In my portraits, I try to capture something universal, but something personal at the same time. I look for specific things that set my sitters apart – little details, like a certain gesture or gaze, which makes them different than other people.
I go to my subjects where they are in their own reality, rather than photographing them in the studio. I like to photograph them in their natural circumstances.
As a photographer you enlarge or emphasize a certain moment, making it another reality. In the photograph you can scrutinize all kinds of details, you can see things you normally would not pay so much attention to.
My whole idea of working has a lot to do with how humans live. How we live, how I live, how humans live together – human collectivity. That is my core value: what it is to be human. That is everything I believe in. I do not believe in current ideas of post humanity… For me the most important phenomena are those that bring forth changes in society or in history. These changes used to be noticeable in the physical world immediately. Today this is not so clear anymore. Today’s changes through new computers, sundry inventions in gene technology and new technological systems are not as visible as they once were in the street.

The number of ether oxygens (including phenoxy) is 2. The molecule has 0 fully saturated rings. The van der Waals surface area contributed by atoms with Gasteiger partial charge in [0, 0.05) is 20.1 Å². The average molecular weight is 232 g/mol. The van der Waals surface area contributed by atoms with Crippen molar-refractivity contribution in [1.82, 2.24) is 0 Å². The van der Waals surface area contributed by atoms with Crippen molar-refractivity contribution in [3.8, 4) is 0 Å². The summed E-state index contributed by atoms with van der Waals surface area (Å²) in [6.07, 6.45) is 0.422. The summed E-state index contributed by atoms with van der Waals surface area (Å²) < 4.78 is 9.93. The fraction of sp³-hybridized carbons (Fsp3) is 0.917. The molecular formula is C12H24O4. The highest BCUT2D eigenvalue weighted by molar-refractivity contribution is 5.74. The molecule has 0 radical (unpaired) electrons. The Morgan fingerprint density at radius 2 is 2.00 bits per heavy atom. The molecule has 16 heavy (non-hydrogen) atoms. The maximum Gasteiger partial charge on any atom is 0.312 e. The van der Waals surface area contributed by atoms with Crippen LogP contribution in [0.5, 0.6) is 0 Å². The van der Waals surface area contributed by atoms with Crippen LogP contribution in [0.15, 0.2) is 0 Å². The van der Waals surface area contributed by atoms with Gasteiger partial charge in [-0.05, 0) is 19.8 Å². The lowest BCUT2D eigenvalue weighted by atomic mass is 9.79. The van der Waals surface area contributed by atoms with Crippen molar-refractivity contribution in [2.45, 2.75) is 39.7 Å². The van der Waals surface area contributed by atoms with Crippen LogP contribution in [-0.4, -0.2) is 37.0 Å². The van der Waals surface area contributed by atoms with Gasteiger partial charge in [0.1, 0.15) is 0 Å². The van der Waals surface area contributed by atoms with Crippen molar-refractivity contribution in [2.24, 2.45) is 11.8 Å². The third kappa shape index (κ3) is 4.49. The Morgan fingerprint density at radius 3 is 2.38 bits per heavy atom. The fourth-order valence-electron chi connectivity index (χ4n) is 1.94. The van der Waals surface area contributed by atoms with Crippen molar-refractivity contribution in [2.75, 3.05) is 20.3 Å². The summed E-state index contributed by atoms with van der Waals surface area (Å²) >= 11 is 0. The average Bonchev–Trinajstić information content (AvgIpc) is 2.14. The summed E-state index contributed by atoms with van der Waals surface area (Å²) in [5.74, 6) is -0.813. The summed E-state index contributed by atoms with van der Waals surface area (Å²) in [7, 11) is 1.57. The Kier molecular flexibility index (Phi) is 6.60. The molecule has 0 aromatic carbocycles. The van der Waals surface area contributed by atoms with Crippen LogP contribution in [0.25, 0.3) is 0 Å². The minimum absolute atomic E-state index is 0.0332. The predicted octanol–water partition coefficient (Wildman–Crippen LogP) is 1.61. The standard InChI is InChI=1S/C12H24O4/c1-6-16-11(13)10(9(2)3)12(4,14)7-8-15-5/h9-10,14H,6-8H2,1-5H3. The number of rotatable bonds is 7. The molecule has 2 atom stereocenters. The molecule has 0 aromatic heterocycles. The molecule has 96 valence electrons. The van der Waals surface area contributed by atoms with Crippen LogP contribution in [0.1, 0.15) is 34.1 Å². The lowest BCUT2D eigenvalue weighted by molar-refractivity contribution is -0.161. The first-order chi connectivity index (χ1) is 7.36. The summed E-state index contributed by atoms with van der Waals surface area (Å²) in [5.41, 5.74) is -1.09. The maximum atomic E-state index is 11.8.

If I look at my work from the beginning it is more the idea of trying to establish a kind of material that one can work with for the future, rather than making nostalgic images to record something that later will become lost… What fascinates me is the sort of insight and information that I receive from the nature of the space, and this has to be the case before I am able to do anything about this space… These spaces are those of a specific place. The everyday streets are in a funny way more truly monumental as witnesses to the everyday life of people. Also, it makes things much easier to read than if I used images of famous sites… [I]n general, my work is less about expanding the possibilities of photography than about re-investing it with a truer perception of things by returning to a simple method, one that photography has had from the beginning of its existence… For I do believe that in photographs like those of the nineteenth-century English photography Thomas Annan or Eugene Atget, you can read the motivation of the person who made the image in them; the psychological, emotional or intellectual scaffolding that the person saw in the environment. And there is the matter of how we can retrieve that or read it from the surface of the image. My belief in the psychology of that situation is very strong…. I believe that if I asked five students to take a photograph of the same street or building in the city, one would be able to see which of them was really interested in the street or building and which was not… Why this happens interest me very much. You forget that by now this is clearly accepted in painting, but in photography this level of sophisticated reading remains under guise. For what matters is how much of yourself you put into your work. If you have a real relationship with a particular building, landscape or person, as in a portrait, it will show in the picture.[When] I am taking a photograph, I am conscious that I am constructing images rather than taking snapshots. Since I do not take rapid photographs it is in this respect like painting which takes a long time where you are very aware of what you are doing in the process. Exposure is only the final act of making the image as a photograph.